ISMP Medication Error Safety Briefs

DECEMBER 21, 2017
Michael J. Gaunt, PharmD
These medication errors have occurred at least once in community pharmacies in the United States. They will happen again, perhaps where you work. Please consider sharing these stories and accounts of other errors within your organization and present them when training new and existing employees. Work with staff members to implement risk reduction strategies to prevent these errors.

Barcode your return-to-stock process. A pharmacist was verifying a prescription for rifampin 150 mg capsules. When she opened the prescription vial to visually inspect the capsules, she noticed capsules with very slight differences in appearance. Upon closer inspection, some capsules had different markings than others. The prescription had been filled with rifampin 150 mg and rifampin 300 mg capsules. It appears that a previous prescription for rifampin 300 mg capsules had been returned to stock and added back into a bottle of rifampin 150 mg.

Although the capsules and manufacturer stock bottles look similar (Figure 1), which likely contributed to the error, risk is introduced when medications are placed back into a manufacturer’s stock bottle when returning a prescription to stock. To avoid this risk, do not return medications into manufacturer stock bottles. At a minimum, keep the medications in the pharmacy prescription vial and obscure any patient- and physician-identifying information on the pharmacy label. For bulk packages (eg, topical products), remove all patient-specific labels. However, best practice calls for the pharmacy computer system to be able to generate a return-to-stock (RTS) label that includes the drug name and strength, as well as a barcode that can be scanned during production and/or verification when used to fill a subsequent prescription. Consider enhancing the RTS label by adding a description of the product. Apply the RTS label to all vials or bottles of products that are returned to stock. Develop an organizational policy for recording the expiration date on the RTS label attached to products returned to stock. Periodically review and observe the RTS process to ensure adherence.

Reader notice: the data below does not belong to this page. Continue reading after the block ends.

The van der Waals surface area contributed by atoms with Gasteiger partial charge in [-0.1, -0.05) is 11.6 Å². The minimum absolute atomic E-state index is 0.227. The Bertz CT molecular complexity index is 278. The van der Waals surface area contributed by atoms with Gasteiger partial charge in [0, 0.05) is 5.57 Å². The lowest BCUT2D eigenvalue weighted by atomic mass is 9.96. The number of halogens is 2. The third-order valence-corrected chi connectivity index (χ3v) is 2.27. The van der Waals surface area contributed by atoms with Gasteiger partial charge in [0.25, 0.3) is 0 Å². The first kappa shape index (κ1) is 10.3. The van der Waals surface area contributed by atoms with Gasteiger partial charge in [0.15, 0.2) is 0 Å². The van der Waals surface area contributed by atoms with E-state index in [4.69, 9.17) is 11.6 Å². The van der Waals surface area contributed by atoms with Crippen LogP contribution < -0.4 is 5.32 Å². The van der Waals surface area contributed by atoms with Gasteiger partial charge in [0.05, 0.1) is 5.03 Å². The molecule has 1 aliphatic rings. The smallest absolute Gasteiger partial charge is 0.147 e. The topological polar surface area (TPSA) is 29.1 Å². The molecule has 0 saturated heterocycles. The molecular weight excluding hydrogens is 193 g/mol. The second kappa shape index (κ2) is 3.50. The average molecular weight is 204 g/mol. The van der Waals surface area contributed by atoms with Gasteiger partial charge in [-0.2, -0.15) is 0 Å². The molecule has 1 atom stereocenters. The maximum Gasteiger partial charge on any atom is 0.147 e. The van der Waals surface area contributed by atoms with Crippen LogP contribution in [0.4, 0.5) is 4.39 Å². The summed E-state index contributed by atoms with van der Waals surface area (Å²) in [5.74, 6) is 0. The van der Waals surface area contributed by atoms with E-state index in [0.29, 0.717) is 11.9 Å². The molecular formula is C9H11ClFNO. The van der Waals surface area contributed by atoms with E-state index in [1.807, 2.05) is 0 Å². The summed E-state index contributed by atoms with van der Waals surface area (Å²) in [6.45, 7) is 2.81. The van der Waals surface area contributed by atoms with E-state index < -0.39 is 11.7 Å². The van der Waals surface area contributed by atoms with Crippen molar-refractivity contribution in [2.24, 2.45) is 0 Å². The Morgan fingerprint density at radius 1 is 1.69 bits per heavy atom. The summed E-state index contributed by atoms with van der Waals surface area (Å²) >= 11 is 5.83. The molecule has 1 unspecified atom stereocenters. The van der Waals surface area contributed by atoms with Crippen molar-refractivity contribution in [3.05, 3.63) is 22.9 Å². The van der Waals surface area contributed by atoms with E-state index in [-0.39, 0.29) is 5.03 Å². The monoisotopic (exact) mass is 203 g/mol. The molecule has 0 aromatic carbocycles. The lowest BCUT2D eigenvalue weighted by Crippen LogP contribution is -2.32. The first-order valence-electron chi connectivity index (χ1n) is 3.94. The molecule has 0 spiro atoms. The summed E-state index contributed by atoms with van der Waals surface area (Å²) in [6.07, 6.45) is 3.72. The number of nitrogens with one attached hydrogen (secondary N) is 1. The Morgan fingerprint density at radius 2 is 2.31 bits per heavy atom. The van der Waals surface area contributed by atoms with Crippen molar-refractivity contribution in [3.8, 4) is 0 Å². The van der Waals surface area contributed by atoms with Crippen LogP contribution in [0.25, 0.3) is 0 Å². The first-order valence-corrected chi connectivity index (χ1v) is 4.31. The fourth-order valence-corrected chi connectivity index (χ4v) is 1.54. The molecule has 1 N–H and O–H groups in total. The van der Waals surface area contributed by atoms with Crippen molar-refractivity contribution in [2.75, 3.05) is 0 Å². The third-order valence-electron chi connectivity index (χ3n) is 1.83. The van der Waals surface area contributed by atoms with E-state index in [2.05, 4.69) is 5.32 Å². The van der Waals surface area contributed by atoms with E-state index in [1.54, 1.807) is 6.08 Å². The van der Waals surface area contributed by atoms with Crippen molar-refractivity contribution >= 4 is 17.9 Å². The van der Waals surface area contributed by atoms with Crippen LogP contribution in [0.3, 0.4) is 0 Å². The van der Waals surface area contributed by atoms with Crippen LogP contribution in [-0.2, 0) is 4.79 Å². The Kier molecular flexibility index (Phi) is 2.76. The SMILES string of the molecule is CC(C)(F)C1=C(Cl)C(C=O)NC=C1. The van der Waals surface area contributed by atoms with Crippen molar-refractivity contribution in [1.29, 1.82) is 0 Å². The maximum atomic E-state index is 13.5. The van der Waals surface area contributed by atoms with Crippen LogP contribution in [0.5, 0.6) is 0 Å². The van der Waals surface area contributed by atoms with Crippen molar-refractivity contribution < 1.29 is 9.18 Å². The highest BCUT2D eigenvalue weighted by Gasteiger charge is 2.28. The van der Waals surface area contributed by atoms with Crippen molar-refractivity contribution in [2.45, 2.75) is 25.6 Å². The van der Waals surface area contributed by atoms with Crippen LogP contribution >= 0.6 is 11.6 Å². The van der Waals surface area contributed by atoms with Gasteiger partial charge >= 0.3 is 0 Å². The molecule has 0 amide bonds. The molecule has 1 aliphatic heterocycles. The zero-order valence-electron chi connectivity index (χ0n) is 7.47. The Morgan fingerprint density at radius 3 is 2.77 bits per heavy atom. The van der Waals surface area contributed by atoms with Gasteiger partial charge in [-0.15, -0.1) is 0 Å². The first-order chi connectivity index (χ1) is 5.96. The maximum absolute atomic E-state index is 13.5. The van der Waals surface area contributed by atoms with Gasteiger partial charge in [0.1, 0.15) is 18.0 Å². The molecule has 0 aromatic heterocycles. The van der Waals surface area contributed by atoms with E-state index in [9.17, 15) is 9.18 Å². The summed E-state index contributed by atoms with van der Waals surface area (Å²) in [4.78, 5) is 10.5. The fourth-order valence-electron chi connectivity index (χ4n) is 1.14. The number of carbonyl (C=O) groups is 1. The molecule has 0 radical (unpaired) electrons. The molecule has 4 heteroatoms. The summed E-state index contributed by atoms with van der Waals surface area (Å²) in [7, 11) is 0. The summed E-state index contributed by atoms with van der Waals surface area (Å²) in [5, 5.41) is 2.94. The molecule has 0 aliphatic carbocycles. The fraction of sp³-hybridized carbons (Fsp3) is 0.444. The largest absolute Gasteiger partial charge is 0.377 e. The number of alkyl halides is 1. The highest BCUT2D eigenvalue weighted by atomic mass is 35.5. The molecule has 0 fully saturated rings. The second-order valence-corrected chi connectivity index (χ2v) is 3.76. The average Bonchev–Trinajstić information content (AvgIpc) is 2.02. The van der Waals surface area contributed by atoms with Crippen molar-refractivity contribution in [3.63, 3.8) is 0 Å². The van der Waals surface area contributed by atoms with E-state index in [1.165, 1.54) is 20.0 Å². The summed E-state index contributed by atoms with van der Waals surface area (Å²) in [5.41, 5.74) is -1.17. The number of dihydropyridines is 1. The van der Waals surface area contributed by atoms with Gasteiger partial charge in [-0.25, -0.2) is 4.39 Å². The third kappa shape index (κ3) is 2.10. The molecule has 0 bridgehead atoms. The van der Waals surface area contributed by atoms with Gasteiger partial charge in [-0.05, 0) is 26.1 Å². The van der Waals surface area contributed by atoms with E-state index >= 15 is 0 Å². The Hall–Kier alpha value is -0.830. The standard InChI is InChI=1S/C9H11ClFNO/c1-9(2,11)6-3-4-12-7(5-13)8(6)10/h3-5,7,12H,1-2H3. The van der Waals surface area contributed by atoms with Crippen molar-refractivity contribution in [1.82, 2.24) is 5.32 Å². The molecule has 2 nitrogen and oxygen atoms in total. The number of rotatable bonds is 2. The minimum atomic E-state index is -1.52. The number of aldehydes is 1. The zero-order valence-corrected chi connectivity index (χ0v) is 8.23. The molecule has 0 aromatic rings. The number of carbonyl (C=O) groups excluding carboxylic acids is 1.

Using open-ended questions is critical, especially for patient identification. An elderly patient mistakenly received a prescription intended for a pediatric patient. When the pharmacy clerk called out that the prescription for the child was ready, the elderly patient approached the counter. The clerk was uncertain if the prescription was actually for the elderly woman, so she asked her, “Are you here to pick up for (stated the child’s name)?” The woman answered, “yes.” After the elderly woman left the pharmacy with the wrong medication, the error was discovered. Thankfully, the pharmacy could deliver the correct medication to the woman’s home and retrieve the incorrect medication before the woman ingested any tablets. The use of closed-ended questions that have “yes” or “no” answers does not allow pharmacy staff members to accurately confirm people’s identity or assess their understanding of their drug regimen. Instead, pharmacy employees should always ask individuals to state their name and date of birth. Of course, opening the bag at the point of sale to review the medication and prescription label with the patient also would have helped catch this error.
Michael J. Gaunt, PharmD, is a medication safety analyst and the editor of ISMP Medication Safety Alert! Community/ Ambulatory Care Edition.